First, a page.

Mind you I am probably going to have no choice about giving up my job because all the childcare in Oxford seems to have a 4-year waiting-list, AND there was an article in the Guardian recently saying that if you send your child to nursery before the age of 3 then it will grow up unhappy and badly-behaved and stupid, AND frankly it's not as if I'm any good at my job and the latest report on the cuts etc says they need to decimate (literally!) support/admin/IT/academic-related jobs anyway so I should probably just leave now rather than getting fired. :-(
jinty From: jinty Date: November 4th, 2010 10:50 am (UTC) (Link)
I did some sitting down but no lying down during labour, apart from when I was trying to actually get some sleep, so not while I was actively labouring IYSWIM. The bed should probably be firm and something you can lean on rather than expecting to lie on, so a sofa you could lean on would be good enough I'd expect, but then it's down to a number of factors not just the sofa. (I wouldn't bother buying a new one in advance of labouring on it at any rate - there could be some mess, or at least it wouldn't be good to be inhibited by the thought of messing up yr nice new item!)

Get Owen to do the moving round of stuff, srsly. And friends too, as needed. I found it hard to give up doing things that needed energy - like cutting our massive hedge - but there are things you just need to hand over, honestly. Or don't bother - there are a bunch of things you'd want to do, before & after the birth, that just won't get done, and that's ok, honest.

I bet that Guardian article is by Oliver James (not the estate agent) and I plan to ignore hin entirely, wholly, and with malice aforethought. Stuff him.
j4 From: j4 Date: November 5th, 2010 12:08 pm (UTC) (Link)
I have finally re-found the Guardian article, it's not Oliver James (though it does refer to him), it's this one: http://www.guardian.co.uk/lifeandstyle/2010/oct/02/nurseries-childcare-pre-school-cortisol
jinty From: jinty Date: November 6th, 2010 06:18 am (UTC) (Link)
Have read that now, thanks for the link. What it says to me is:
* the effects are uncertain (raised cortisol levels? There's a whole bit in Bad Science about taking some measurable thing that is not itself the outcome you want to look for, and then reifying that easily-measurable thing into the thing you were first concerned about).
* the effects are small and quite possibly dissapear after some time
* better nurseries / childcare seem to be a valid answer to the concerns raised - admittedly, finding these may not be easy, but that's a question ahead of us in any case.

In sum, these scaremongering gits can fuck off.

OUP and my department is full of working parents, and by crikey i'll be one of them in a year's time. It's part of life and I'm just going to get on with it.
julietk From: julietk Date: November 4th, 2010 10:54 am (UTC) (Link)
Bedroom sounds like a better bet, then, in those circs.

Moving furniture around is actually surprisingly stressful IME, unless one gets one of those sudden surges of I ACTIVELY WANT TO DO THIS RIGHT NOW at exactly the right time in exactly the right circumstances & manages to ride it for long enough to complete the job*. Thinking about doing it whilst also actively in the process of growing a whole new human being is even more alarming.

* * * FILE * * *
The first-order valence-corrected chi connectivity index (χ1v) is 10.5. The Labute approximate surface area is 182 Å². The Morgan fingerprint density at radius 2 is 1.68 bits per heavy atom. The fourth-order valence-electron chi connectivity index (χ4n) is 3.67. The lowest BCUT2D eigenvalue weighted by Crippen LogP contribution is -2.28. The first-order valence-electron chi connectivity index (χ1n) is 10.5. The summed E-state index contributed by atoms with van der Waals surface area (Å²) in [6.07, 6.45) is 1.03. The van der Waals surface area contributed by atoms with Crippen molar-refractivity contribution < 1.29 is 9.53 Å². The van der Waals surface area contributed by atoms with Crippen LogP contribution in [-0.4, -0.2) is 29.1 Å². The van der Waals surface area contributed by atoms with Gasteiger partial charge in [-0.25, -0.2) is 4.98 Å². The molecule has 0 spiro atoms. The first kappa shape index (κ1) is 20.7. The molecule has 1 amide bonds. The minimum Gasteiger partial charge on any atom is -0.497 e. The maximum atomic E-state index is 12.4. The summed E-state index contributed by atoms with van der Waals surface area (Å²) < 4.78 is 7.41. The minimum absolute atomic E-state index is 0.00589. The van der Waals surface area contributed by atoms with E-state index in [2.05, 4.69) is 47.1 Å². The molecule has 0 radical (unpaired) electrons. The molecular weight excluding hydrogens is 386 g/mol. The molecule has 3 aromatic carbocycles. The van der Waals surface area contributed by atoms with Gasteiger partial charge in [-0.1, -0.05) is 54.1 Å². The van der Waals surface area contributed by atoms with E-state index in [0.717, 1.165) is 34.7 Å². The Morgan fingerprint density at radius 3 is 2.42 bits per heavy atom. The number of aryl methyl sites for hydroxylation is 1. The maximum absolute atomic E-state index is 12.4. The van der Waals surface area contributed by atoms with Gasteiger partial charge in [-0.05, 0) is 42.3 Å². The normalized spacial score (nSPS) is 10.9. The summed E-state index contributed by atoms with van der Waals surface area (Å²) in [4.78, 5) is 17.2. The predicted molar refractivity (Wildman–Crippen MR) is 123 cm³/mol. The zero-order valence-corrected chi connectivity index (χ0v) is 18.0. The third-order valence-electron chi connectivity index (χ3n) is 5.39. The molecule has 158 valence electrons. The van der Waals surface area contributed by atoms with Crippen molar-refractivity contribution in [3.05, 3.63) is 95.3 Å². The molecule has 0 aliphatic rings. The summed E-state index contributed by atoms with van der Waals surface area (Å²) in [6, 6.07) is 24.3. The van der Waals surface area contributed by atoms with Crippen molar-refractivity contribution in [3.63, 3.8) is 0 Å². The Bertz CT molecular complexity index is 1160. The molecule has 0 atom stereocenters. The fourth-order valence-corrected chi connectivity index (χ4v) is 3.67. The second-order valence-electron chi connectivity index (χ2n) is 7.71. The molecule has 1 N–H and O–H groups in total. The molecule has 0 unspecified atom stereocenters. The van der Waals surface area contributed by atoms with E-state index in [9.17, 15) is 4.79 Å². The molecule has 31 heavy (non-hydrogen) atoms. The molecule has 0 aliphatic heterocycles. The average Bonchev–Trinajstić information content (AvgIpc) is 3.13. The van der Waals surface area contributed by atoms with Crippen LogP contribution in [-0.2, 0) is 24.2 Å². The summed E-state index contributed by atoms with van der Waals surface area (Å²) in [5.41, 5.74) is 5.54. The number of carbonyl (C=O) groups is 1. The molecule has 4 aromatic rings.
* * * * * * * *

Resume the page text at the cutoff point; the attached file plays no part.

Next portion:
* cf dogrando & I having been talking for at least a year about "getting rid of some of the VHS tapes", which is really a very small job indeed, certainly in comparison to furniture-movement, but which nevertheless did not in fact occur until a random moment last weekend when we just felt like doing it. Obviously it took under 30 min & we should have gotten on with it months ago, but hey, w/ever, it's done now.
j4 From: j4 Date: November 4th, 2010 09:55 am (UTC) (Link)
I really just don't think there's anywhere with enough space to put a pool & still leave room nearby for anything else useful! Our house isn't tiny but it is crammed full of stuff, and while I suppose we could just put the in-the-way bits of furniture & stuff in storage for a month, it seems a bit... daft? :-} I mean for me part of the point of being at home would be being in familiar surroundings, & if I have to rearrange the entire house to make it possible then I'd probably be better off just going into the Birth Centre (which is supposed to be a 'homebirth experience in hospital' but, um, I am guessing this only works if your home looks and smells and sounds like a hospital).

But, argh, I am starting to feel horribly guilty and selfish about this, like I'm more concerned about keeping some shitty pieces of furniture or about "convenience" when I should be moving heaven and earth to give my baby the best possible start in life. :-( I am already BAD MOTHER. :-( :-(
julietk From: julietk Date: November 4th, 2010 10:44 am (UTC) (Link)
God no, not wanting to rearrange everything &/or to maximise convenience IME = v sensible attitude to parenting. Plus, y'know, water birth etc etc is more (IME) for *your* benefit than for the kid's. I don't think the baby cares particularly if it emerges underwater or whatever; do whatever is going to make *you* as comfortable as possible throughout the experience. Any benefit to the baby is going to be about how you feel afterwards than anything else. Skin contact is one of the few things that does seem to be actively beneficial to the baby as well, & you can do that after basically any variety of birth (including C-section).

Stick with your own comfort levels. Storage definitely sounds like WAY TOO MUCH HASSLE. I'm not even pregnant and it gives me the horrors contemplating it!
j4 From: j4 Date: November 5th, 2010 12:00 pm (UTC) (Link)
I don't think the baby cares particularly if it emerges underwater or whatever

Hm, I have read things saying that it's more comforting for the baby because it doesn't go straight from "warm dark enclosed watery space" to "scary big cold dry brightness", it gets an intermediate stage where it's still in the water but has a bit more room & more brightness, & so can adjust gradually, that kind of thing. ... On the other hand, I suspect that most of the people I know now were not actually born underwater, & most of them don't seem noticeably scarred by the experience of being born.

But I fear that if it's all about how I feel then the baby is doomed to misery anyway. :-(